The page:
The mWater testing guide

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Low-cost Water Microbiology Tests

the mWater guide
by John Feighery, PhD

Microbial contamination is the most common reason that water systems fail to meet World Health Organization (WHO) guidelines; therefore, microbial testing is a logical first step in monitoring water quality. The detection of actual human pathogens in water is complex and requires advanced microbiology techniques. Instead, we look for fecal indicator bacteria that are commonly associated with the contamination of water supplies by untreated sewage. Although many fecal indicators have been proposed, we recommend E. coli because it is most closely associated with sewage and is preferred by the WHO.

In this guide, we discuss the most common methods used for field microbiology tests, the tests that we believe are most suitable and where to purchase supplies. We are constantly evaluating new test technologies and updating this guide. We have only included tests that we have direct experience using and that have accumulated some evidence documenting their validity for surface, ground (or drinking) water quality monitoring. If you would like to suggest new tests to be evaluated, please contact us.

Test methods

The standard sample size for water microbiology testing is 100 milliliters (mL), although some methods use smaller volumes if the number of bacteria is expected to be high. Water samples should always be collected in sterile containers or bags using aseptic technique.

Test methods can be summarized into four broad categories:

  • Presence/absence. This test provides a simple positive or negative result. Generally, a growth medium is added to a certain volume of water (usually 100 mL or 10 mL). The growth medium may also contain a compound that changes color when it is used by certain bacteria. This type of test is useful for detecting compliance with a particular guideline, such as the WHO requirement for no E. coli to be present in a 100 mL sample. When repeated over a period of time, the proportion of positive samples is often related to the contamination risk.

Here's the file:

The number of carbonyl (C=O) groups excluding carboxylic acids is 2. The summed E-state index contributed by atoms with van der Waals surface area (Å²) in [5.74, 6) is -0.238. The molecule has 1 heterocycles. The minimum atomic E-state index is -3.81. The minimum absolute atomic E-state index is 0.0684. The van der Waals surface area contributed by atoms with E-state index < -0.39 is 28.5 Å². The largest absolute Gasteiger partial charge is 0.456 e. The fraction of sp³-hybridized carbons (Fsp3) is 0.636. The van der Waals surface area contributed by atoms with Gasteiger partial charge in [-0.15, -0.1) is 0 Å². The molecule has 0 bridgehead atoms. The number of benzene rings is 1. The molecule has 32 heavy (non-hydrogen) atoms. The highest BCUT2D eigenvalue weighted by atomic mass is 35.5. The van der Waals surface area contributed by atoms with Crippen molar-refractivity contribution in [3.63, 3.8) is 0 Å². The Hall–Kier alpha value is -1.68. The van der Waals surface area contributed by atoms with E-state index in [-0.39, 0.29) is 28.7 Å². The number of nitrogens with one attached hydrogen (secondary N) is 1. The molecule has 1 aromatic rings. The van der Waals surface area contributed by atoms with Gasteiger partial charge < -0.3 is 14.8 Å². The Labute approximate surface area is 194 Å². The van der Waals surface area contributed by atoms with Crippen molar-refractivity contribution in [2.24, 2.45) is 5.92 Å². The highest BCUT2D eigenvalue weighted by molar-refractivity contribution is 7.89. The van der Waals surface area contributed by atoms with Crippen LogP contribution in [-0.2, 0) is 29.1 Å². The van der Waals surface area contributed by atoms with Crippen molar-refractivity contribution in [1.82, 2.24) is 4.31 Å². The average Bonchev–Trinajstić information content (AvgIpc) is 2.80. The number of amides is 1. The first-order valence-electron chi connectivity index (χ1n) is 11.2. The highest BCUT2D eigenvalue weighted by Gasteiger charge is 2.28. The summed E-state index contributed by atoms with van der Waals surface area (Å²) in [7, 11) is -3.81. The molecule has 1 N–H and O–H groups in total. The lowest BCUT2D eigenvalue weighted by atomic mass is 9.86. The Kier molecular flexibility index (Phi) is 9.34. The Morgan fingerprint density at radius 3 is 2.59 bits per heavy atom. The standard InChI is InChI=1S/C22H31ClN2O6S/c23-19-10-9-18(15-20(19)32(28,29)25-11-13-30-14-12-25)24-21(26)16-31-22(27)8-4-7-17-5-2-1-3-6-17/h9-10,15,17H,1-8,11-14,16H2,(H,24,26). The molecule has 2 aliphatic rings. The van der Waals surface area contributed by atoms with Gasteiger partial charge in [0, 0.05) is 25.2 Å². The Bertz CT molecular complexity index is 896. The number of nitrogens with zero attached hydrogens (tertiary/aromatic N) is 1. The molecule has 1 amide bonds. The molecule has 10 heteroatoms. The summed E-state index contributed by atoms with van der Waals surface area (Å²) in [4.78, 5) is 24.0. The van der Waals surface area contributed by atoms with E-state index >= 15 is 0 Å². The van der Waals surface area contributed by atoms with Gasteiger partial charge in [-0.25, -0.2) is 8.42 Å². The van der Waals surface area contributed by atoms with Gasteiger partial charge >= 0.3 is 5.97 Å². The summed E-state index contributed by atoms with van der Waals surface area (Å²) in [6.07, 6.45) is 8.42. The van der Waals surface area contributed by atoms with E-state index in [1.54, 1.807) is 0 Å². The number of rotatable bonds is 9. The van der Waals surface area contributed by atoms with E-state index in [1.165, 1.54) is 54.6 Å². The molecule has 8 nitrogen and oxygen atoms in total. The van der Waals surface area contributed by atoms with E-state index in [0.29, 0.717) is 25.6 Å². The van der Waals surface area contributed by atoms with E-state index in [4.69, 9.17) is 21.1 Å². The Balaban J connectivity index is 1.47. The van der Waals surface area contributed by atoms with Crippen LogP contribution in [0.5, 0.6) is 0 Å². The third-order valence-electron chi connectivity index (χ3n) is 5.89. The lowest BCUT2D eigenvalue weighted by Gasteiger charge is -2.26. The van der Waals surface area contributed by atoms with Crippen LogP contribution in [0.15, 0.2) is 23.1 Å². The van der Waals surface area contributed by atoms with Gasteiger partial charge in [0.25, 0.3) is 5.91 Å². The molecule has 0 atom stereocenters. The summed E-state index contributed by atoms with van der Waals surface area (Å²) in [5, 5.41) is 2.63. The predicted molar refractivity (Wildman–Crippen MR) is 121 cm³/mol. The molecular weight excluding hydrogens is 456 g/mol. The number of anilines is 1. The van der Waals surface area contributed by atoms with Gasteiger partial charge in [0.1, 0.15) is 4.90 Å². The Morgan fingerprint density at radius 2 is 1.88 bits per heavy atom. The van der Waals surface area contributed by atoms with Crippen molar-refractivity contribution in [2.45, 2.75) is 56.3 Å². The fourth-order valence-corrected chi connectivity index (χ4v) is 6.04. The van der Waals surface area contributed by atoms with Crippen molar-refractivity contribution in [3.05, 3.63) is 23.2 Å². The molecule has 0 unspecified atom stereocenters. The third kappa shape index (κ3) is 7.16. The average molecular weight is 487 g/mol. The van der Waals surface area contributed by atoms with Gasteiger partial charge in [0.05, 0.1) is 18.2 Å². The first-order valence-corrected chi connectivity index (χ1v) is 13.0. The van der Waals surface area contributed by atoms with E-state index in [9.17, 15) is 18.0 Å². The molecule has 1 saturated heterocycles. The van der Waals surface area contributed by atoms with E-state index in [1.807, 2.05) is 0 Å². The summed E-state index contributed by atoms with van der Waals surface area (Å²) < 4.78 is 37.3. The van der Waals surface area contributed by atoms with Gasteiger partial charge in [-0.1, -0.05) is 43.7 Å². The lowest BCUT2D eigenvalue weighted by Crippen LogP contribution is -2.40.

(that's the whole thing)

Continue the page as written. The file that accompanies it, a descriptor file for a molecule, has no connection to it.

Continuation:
• Most probable number. This method divides the sample into parts, which are then isolated from each other so that each part is like a separate presence/absence test. Originally, this was done using separate test tubes but now there are more convenient products that provide hard or soft plastic compartments that can be easily sealed off from each other. The number of compartments that are positive is used to lookup the result in a table. This result is called the Most Probable Number (MPN) because it is a statistical estimate that has an uncertainty range associated with it.
  • Direct count. In a direct count method, the actual number of bacteria are counted by isolating them from each other, providing a growth medium and then growing each bacteria into colonies containing billions of organisms that can be seen by the naked eye. The result is reported in colony-forming units (CFU) because we only know the number of colonies, which could have grown from a single bacterium or a clump of bacteria stuck together. Most direct count methods use a small sample volume of 1 mL or less because it must be spread across a plate to isolate the bacteria from each other, although some interesting approaches using gelling agents are now on the market for larger volumes.
  • Membrane filtration. In order to overcome the problem of small sample volumes usually associated with direct count methods, larger volumes of water samples can be filtered across a membrane that has pores that are too small for bacteria to pass through (usually 0.3 microns). The membrane is then aseptically transferred to a flat dish containing the culture medium, where the bacteria are grown.

For more information on selecting the right test and other tests, plus testing techniques and supplies, go to The mWater Guide at mWater!